A custody battle between two lesbians is highlighting the differing attitudes to same-sex relationships in America.

Janet Jenkins and Lisa Miller got married in 2002 in Vermont, the only state that currently has legal gay civil unions.

Shortly afterwards the couple decided to have a child and Miller became pregnant through articifial insemination.

About a year after the birth of their daughter, the couple split up.

Miller returned to her home state of Virginia with the child, and renounced her lesbianism.

She refused Ms Jenkins access to the child.

A Virginia court ruled that Ms Miller had sole parental rights over the girl, as the state does not recognise same-sex unions.

However, a Vermont court ruled that Ms Jenkins has visitation rights and at the end of December 2006 ordered her to pay $240 a month to her former lesbian partner for child support.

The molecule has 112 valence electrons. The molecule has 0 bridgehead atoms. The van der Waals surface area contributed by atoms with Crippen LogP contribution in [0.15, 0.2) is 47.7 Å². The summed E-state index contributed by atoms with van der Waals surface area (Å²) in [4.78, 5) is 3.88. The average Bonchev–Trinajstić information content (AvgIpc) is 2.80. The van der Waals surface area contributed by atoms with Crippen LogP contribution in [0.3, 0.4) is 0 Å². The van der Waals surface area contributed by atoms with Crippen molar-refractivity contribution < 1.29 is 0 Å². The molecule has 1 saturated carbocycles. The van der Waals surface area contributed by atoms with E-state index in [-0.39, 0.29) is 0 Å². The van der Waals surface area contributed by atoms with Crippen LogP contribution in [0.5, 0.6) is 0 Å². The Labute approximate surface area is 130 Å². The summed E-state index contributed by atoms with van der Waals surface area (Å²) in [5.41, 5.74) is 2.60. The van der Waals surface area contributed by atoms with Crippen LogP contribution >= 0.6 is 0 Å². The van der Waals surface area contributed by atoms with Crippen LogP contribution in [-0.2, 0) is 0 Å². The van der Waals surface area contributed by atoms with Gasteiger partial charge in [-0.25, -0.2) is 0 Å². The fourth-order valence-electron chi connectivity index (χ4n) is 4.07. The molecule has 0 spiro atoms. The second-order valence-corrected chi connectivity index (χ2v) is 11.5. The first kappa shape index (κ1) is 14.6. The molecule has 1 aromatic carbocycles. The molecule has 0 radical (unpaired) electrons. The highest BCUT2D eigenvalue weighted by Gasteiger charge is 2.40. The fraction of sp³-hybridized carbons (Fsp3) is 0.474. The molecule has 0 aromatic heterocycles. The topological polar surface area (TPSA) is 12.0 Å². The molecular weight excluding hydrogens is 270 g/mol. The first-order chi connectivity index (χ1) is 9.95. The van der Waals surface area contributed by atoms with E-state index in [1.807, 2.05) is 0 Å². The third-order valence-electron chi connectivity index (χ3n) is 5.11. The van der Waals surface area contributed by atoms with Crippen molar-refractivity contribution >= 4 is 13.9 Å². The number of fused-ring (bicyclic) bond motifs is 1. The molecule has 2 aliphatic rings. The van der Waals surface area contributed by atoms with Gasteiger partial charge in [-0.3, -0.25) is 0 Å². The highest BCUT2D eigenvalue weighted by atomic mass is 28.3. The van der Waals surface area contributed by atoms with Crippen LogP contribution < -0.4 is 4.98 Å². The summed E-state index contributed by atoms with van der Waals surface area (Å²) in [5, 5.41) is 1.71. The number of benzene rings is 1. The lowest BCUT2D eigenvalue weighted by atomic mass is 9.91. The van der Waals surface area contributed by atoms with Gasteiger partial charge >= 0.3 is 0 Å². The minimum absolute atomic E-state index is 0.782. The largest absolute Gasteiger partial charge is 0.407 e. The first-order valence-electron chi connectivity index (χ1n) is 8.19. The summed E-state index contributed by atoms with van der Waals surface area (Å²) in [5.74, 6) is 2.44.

An appeals court has ruled that Vermont has jurisdiction in this case, and Ms Jenkins intends to press for full custody of the four-year-old as part of the order dissolving her civil union with Ms Miller.

The ruling of the Vermont court could be a test case for future custody battles between same-sex couples.

Ms Miller’s lawyers intend to appeal the decision that Vermont has jurisdiction over the case.